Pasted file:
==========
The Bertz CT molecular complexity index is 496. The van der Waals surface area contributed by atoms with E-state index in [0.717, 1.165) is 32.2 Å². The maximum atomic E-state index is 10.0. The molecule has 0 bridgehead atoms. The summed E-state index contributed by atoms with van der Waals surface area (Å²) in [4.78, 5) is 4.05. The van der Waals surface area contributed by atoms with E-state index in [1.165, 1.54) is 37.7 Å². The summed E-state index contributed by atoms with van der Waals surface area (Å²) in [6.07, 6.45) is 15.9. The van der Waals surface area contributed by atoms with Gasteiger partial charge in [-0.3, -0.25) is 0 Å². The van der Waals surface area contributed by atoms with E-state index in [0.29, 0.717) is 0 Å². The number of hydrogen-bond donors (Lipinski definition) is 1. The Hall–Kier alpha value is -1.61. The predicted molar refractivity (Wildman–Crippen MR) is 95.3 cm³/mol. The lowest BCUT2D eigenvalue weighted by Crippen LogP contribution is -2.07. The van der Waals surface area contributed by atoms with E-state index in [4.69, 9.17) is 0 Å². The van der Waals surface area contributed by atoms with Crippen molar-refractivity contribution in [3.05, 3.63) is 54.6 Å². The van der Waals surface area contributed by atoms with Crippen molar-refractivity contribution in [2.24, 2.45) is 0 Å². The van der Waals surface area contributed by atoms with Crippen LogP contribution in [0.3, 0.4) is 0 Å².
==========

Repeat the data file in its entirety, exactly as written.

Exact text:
The Bertz CT molecular complexity index is 496. The van der Waals surface area contributed by atoms with E-state index in [0.717, 1.165) is 32.2 Å². The maximum atomic E-state index is 10.0. The molecule has 0 bridgehead atoms. The summed E-state index contributed by atoms with van der Waals surface area (Å²) in [4.78, 5) is 4.05. The van der Waals surface area contributed by atoms with E-state index in [1.165, 1.54) is 37.7 Å². The summed E-state index contributed by atoms with van der Waals surface area (Å²) in [6.07, 6.45) is 15.9. The van der Waals surface area contributed by atoms with Gasteiger partial charge in [-0.3, -0.25) is 0 Å². The van der Waals surface area contributed by atoms with E-state index in [0.29, 0.717) is 0 Å². The number of hydrogen-bond donors (Lipinski definition) is 1. The Hall–Kier alpha value is -1.61. The predicted molar refractivity (Wildman–Crippen MR) is 95.3 cm³/mol. The lowest BCUT2D eigenvalue weighted by Crippen LogP contribution is -2.07. The van der Waals surface area contributed by atoms with E-state index in [4.69, 9.17) is 0 Å². The van der Waals surface area contributed by atoms with Crippen molar-refractivity contribution in [3.05, 3.63) is 54.6 Å². The van der Waals surface area contributed by atoms with Crippen molar-refractivity contribution in [2.24, 2.45) is 0 Å². The van der Waals surface area contributed by atoms with Crippen LogP contribution in [0.3, 0.4) is 0 Å².